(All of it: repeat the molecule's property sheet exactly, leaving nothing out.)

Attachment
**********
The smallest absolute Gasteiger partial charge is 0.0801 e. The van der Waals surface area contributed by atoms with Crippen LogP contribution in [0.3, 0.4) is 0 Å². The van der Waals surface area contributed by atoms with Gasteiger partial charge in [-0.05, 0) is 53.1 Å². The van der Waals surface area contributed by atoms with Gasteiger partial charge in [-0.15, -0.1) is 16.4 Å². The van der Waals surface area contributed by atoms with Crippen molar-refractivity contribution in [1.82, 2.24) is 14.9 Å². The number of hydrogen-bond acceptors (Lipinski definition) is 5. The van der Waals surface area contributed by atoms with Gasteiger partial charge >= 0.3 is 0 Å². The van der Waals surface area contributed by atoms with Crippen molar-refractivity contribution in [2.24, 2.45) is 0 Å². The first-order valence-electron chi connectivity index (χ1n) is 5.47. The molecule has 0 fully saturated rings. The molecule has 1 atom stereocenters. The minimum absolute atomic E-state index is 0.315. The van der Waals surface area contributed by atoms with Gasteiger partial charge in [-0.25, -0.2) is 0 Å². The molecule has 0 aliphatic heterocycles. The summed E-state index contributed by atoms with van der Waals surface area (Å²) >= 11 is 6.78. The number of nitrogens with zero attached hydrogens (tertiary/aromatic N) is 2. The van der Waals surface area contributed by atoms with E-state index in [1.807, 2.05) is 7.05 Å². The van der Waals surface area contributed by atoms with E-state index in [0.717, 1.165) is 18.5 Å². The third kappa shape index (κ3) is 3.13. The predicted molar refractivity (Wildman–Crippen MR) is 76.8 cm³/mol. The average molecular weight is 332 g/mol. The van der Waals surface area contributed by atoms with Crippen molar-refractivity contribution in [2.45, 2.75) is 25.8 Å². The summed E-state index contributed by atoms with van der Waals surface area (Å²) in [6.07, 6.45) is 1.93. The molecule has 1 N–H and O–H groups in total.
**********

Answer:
The smallest absolute Gasteiger partial charge is 0.0801 e. The van der Waals surface area contributed by atoms with Crippen LogP contribution in [0.3, 0.4) is 0 Å². The van der Waals surface area contributed by atoms with Gasteiger partial charge in [-0.05, 0) is 53.1 Å². The van der Waals surface area contributed by atoms with Gasteiger partial charge in [-0.15, -0.1) is 16.4 Å². The van der Waals surface area contributed by atoms with Crippen molar-refractivity contribution in [1.82, 2.24) is 14.9 Å². The number of hydrogen-bond acceptors (Lipinski definition) is 5. The van der Waals surface area contributed by atoms with Gasteiger partial charge >= 0.3 is 0 Å². The van der Waals surface area contributed by atoms with Crippen molar-refractivity contribution in [2.24, 2.45) is 0 Å². The first-order valence-electron chi connectivity index (χ1n) is 5.47. The molecule has 0 fully saturated rings. The molecule has 1 atom stereocenters. The minimum absolute atomic E-state index is 0.315. The van der Waals surface area contributed by atoms with Gasteiger partial charge in [-0.25, -0.2) is 0 Å². The molecule has 0 aliphatic heterocycles. The summed E-state index contributed by atoms with van der Waals surface area (Å²) >= 11 is 6.78. The number of nitrogens with zero attached hydrogens (tertiary/aromatic N) is 2. The van der Waals surface area contributed by atoms with E-state index in [1.807, 2.05) is 7.05 Å². The van der Waals surface area contributed by atoms with E-state index in [0.717, 1.165) is 18.5 Å². The third kappa shape index (κ3) is 3.13. The predicted molar refractivity (Wildman–Crippen MR) is 76.8 cm³/mol. The average molecular weight is 332 g/mol. The van der Waals surface area contributed by atoms with Crippen molar-refractivity contribution in [2.45, 2.75) is 25.8 Å². The summed E-state index contributed by atoms with van der Waals surface area (Å²) in [6.07, 6.45) is 1.93. The molecule has 1 N–H and O–H groups in total.